To address issues of power and individual versus collective responsibility, we envisage the implementation of the framework through a mixed approach: bottom-up and top-down. This will allow, on the one hand, the building of communities within formal education organisations, such as Universities or schools, to act as niche-points of innovation and change-makers that will initiate, implement, institutionalise and share effective practices [95]. On the other hand, implementation of this framework at the level of the educational system will favour the alignment of those niche initiatives by enabling transformational change in the current educational policy landscape moving from the macro to the micro level [96]. The implementation process can be facilitated by establishing a group of sustainability change-agents/champions within the educational institution (with members from all crucial stakeholder groups identified earlier), who will bear the responsibility of bringing all the stakeholders together to decide on common visions, competences and teaching- learning strategies. Further, they will develop a platform for frequent communication of the plan development, tackle challenges, monitor and evaluate progress in a transparent and inclusive way [84,97].
The application of the framework will provide benefits as part of a whole-institution approach (that targets education, research, operations, administration, community relationships) in formal education settings (e.g., Higher Education institutions, primary and secondary schools, educator training organisations), where the learning and training environments are aligned to the sustainability vision, and where institutional changes are taking place to facilitate the sustainability transformation. Educational organisations often suffer from inertia, as established beliefs of how they should function, how teaching and learning should be practised, and what kind of relationships with the wider community they should seek to develop; can be very powerful and persistent [98]. Several barriers to the sustainability transformation of educational institutions have been identified [50,99,100]. These are often associated with the internal structure of the institution, administrative, educational, research, and operations-related; including the type of Institution, private or public; and its culture. The latter refers to issues with interdisciplinarity, bureaucracy, competition, lack of collaboration and incentives to cooperate, overcrowded curriculum, and academic silos. In addition, external factors, such as governance issues, inappropriate regulations, and lack or delays in enforcement, topped by lack of pressure from society and low priority given to the task may prevent institutional integration of sustainability. For example, agreements or programmes not implemented properly, the absence of sustainability criteria in quality assurance certification programmes and ranking systems, and overall lack of sustainability aims have also been identified as impediments [48]. Lack of training and information, negative perceptions about sustainability, lack of leadership, perceived high cost, lack of interest, and resistance because of work overload among others have been shown to hamper progress with both the academic community and external stakeholders, with lack of resources (allocated budget and dedicated personnel) making things even worse. Proactive educational organisations can transform these barriers to opportunities for redesigning curricula and pedagogies geared to achieving the SDGs [88]. For example, problem-based and active teaching and learning practices; teachers as facilitators of knowledge; interdisciplinary collaboration; flexible management; certification for sustainability; professors and students acting as change agents; alignment with internal and external community needs; engagement in dialogue; transparency of governance; policies on how to integrate sustainability in mission, vision and action plans were amongst the opportunities identified [48]. In that direction, the framework developed here makes it easier for these opportunities to be identified, and for whole institution approaches to be developed and aligned to sustainable development. Its application can facilitate both the recognition of the importance of the SDGs and of the appropriate design of the curriculum as the means to achieve them [88]. The framework therefore allows education to play a clear and critical role in capacity-building for sustainability, the process of empowering learners (society) to develop the competences needed for sustainability to emerge [42].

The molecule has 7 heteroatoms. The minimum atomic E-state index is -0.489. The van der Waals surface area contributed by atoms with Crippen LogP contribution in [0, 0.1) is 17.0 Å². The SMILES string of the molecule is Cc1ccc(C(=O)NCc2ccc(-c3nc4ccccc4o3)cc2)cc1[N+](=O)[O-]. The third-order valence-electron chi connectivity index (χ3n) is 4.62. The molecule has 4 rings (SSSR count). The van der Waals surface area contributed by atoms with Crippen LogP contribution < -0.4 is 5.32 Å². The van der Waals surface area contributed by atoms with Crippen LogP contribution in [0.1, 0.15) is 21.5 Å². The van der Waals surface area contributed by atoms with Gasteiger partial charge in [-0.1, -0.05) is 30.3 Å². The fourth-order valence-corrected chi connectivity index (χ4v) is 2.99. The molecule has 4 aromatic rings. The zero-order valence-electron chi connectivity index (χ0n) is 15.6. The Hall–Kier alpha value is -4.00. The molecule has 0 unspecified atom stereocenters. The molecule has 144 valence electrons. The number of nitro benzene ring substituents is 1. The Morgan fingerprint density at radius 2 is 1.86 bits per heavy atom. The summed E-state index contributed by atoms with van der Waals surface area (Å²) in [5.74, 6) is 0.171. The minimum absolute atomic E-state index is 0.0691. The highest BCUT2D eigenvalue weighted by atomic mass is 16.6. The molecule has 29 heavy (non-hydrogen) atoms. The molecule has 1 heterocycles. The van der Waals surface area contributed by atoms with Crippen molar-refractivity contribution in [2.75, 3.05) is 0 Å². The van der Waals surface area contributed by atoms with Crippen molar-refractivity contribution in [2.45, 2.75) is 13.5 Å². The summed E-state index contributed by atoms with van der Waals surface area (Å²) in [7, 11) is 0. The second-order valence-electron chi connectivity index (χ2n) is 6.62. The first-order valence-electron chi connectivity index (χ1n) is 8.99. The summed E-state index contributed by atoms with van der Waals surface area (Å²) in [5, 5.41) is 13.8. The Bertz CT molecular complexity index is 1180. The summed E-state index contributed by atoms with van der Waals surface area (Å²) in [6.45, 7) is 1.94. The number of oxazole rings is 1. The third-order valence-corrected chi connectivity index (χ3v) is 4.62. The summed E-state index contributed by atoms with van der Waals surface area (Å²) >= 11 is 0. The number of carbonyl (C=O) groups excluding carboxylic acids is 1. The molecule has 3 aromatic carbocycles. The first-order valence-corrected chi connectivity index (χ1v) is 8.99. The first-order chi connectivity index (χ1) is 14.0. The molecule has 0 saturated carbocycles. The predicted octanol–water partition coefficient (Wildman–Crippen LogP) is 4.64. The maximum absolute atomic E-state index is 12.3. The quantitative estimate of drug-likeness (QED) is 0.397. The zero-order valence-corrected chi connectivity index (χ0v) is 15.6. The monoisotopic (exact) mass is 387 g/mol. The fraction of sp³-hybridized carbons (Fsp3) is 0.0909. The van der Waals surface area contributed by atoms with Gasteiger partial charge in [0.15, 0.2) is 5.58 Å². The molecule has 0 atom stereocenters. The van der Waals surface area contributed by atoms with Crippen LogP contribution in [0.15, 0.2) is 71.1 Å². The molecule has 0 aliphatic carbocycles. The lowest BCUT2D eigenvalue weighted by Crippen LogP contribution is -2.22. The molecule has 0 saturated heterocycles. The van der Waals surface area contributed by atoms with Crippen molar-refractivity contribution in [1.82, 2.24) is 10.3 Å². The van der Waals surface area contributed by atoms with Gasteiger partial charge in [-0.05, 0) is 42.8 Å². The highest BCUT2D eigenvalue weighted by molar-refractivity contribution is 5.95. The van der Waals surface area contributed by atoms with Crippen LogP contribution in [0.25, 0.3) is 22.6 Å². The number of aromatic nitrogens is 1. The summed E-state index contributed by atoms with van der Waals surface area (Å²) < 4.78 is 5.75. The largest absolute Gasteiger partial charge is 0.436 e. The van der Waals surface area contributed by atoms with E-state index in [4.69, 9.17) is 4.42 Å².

5. Conclusions